First up is more RAM for Powermac G5’s. Up until now we have had to make due with only 1 GB of RAM. Well, 1.5 GB to be exact, but 0.5 GB had to be used by the system and is unusable and hidden from the end user (edit: according to bigfoot you could use the whole 1 GB RAM if thats what you had). By raising the total RAM to 2 GB RAM (1.5 GB for the end user) it becomes a whole lot easier to surf the web. OWB eats up a lot of RAM over time (because of poor programming from Webkit it suffers from memory leaks) so 0.5 GB extra RAM makes a lot of difference.


Faster HDD read/write

Another problem has been that the G5 loaded from harddrives pretty slowly. More than half as slow as on a G4 machine. This has also been addressed and now everythings loads noticably faster (still not as fast as on my Powerbook G4 but it’s really a lot better).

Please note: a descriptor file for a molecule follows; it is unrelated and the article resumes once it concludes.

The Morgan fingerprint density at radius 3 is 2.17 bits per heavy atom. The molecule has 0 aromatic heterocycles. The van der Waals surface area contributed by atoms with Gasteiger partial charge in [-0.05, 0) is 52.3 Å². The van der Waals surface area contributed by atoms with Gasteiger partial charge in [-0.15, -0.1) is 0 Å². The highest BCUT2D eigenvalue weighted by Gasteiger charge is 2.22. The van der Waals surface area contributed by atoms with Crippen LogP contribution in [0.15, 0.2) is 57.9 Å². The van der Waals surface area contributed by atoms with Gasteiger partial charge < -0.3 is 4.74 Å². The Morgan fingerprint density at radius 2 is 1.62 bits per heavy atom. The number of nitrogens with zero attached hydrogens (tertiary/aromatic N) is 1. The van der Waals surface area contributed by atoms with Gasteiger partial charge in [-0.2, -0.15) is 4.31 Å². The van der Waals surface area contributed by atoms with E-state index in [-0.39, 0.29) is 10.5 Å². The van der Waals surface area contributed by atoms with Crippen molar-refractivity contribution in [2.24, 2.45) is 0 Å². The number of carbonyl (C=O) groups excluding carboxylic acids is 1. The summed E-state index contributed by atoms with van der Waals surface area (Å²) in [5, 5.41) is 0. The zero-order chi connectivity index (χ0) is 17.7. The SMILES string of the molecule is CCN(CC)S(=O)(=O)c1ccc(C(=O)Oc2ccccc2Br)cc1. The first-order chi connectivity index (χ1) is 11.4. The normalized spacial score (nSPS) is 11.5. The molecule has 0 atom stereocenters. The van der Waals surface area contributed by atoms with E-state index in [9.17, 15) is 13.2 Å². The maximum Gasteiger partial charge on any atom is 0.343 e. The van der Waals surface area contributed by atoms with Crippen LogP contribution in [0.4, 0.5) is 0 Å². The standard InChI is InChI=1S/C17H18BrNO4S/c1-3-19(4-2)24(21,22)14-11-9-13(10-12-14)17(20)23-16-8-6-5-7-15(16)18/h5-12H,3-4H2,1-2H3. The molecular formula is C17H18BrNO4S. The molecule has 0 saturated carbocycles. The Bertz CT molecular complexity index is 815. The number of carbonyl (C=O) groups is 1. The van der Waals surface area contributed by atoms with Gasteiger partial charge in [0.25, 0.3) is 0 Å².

Better movie playback

We also have improved movie playback (edit: about 20% faster thanks to overlay optimization according to jPV), but the Team also fixed a longstanding annoying bug that cropped 1080p movies. It turned out to be that somewhere along the way movies where suddenly not allowed beyond a certain size. When they removed that, I could correctly watch 1080p movies on my G5 again.

Synergy Server

The biggest difference between version 3.7 and 3.8 is Synergy Server. This is a program that makes it possible to use one keyboard and one mouse for two computers with two monitors via LAN. This is very useful for me who like to try out a lot of software, settings and other stuff that can cause a crash. Up until now I had to chose between testing stuff or use IRC since crashing sometimes every 5 minutes while trying to talk to people online was really not optional.

Even before there was a client in MorphOS, but it required that another non-MorphOS computer was the server. By adding a server, one can now connect two MorphOS machines directly.